Regina plays with some of the native children. She sees a small, stray dog and asks if someone owns it? No. She asks her father if she can keep it and he says yes. They name it Rummler. Dad teaches Regina a dance. One morning Regina searches for her little antelope and finds it has been eaten by some wild creature. She runs to Owuor for some sympathy but right now he is shouting about the trucks that are coming fast to the house.
The British arrest Walter. Süßkind has also been arrested and is in the back of a truck with other Germans. War has broken out and the Germans will be interned. As Walter is taken away, he yells to Owuor to watch his wife and child. Owuor shouts that he will. A little later the German women and children are rounded up. A British soldier whose mother is German helps Jettle into the truck. Regina is sad to leave Owuor and Rummler behind.
As narrator, Regina says they didn't understand why the British wanted to lock them up. After all, they were Jews and certainly not likely to side with Hitler. The men live in big tents. The women and children, however, are put up in a luxurious hotel. It is to luxurious that Jettel really enjoys it. Now she can eat first-rate food and wear nice dresses. She lives with her friend and child in a very nice hotel room. It's like they are on vacation. At dinner Jettel talks about their wonderful life in Breslau. It turns one of the women off and she leaves saying: "Before emigration every jerk was a prince."
The German-speaking British soldier is taking a great deal of interest in Jettel, who does not write a note to her husband when the British provide for this opportunity. Walter talks to Süßkind about his problems with Jettel. He says Jettel refuses to accept reality. He wants a mature woman, one that he can talk to. The woman who made the jerk comment tells Jettle that instead of complaining she should be trying to get her husband out of the internment camp. She tells the Jewish women to write a letter to the Jewish Community in Nairobi asking for help. The Jews in Nairobi relatively easily convinced the British that the Jews are never going to side with Hitler. So now the women and children get to visit their husbands/fathers.
Regina is very happy to see her daddy. Walter tells Jettel that they can't go back to the farm. Morrison fired him because he now sees Walter as an enemy alien. They have no work and no home. Regina cries. Jettel goes to speak to British headquarters to ask for a special permission. But she can't communicate to the officer there. So the German-speaking British soldiers helps her again. She needs permission to meet with Edward Rubens, the head of the Jewish Community in Nairobi. She gets the permission.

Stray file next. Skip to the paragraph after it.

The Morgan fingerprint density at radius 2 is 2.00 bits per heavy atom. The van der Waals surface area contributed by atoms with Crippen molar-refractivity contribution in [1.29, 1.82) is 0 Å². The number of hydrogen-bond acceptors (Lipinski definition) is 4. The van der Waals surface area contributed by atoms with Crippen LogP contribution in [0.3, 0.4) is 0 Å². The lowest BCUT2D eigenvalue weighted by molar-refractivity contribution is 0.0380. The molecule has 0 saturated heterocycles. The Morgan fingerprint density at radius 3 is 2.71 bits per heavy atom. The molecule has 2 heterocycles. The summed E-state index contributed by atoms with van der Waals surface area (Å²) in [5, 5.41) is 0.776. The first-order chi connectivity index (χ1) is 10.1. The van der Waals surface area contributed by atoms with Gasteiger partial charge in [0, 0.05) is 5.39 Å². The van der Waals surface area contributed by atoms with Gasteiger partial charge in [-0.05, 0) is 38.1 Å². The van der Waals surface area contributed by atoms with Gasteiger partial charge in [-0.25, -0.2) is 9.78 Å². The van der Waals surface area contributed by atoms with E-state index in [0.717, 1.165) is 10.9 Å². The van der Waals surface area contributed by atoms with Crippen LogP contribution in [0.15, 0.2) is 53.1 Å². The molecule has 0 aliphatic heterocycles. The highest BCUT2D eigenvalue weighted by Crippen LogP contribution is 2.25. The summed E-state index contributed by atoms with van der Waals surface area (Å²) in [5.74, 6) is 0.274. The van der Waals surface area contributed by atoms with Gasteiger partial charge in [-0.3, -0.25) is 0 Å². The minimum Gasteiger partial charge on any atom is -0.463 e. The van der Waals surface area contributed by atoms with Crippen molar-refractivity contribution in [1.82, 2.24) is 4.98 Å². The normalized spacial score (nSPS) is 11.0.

She meets with Mr. and Mrs. Rubens. She asks Mr. Rubens to help her husband find a job because without one he cannot get out of the camp. This offends Rubens who scolds her for coming to him with something so petty. He tells her to make something out of her opportunities here in Kenya! Rubens is so sharp with her, that his own wife is shocked. Her husband, however, still says he just can't help Jettel. He gets up and leaves.
Back in her hotel room, the British soldier is waiting for her. He likes her a great deal and offers her a deal. He will help her husband with a job in return for sexual favors. Jettel accepts the offer by accepting his further advances. A problem is that her daughter, playing outside, sees this. Naturally, the little girl is very upset.
One afternoon, Walter surprises Jettel with a visit. He asks Jettel how she did it? He's out. Jettel says nothing. She apparently got both her husband and Süßkind out of the internment camp. They move to a new home that is larger than their previous home. Jettel says they are so far away from Süßkind's place that she fears he will not be able to visit them. Süßkind says he'd drive a lot farther than 20 miles to see her. In the field Walter flirts with his wife. He asks her to walk down the path like the topless black women of Kenya. But then he runs to her and grabs her face hard and asks her in a nasty way: "Did you miss me in your hotel?" He turns around and leaves.
A Kenyan native neighbor comes over to talk with Walter. He tells him that Walter will need his help. Walter says he would be happy to have his help. Walter tells the Kenyan that the owner of the farm Gibson went into the military and he asked him (Walter) to run the farm. Regina plays with the native children. They let her use the bow and arrow.
A letter arrives from Sohrau dated October 2, 1940. It is from Walter's dad. He writes that it is impossible for them to emigrate now. The borders are closing and they have nothing to sell for cash. He says the Jews are to be sent to ghettoes and now, for the first time in his life, he is afraid.
The family is going to send Regina to school because now they can afford it. One night Rummler shows up. Walter picks the dog up, looks around for Owuor and finds him. Regina runs out of the house to welcome Owuor and Rummler. Owuor becomes the cook for the family. Regina reads a story from a book to the Kenyan children. They act out a play based on what they read. Regina plays the part of the wicked witch.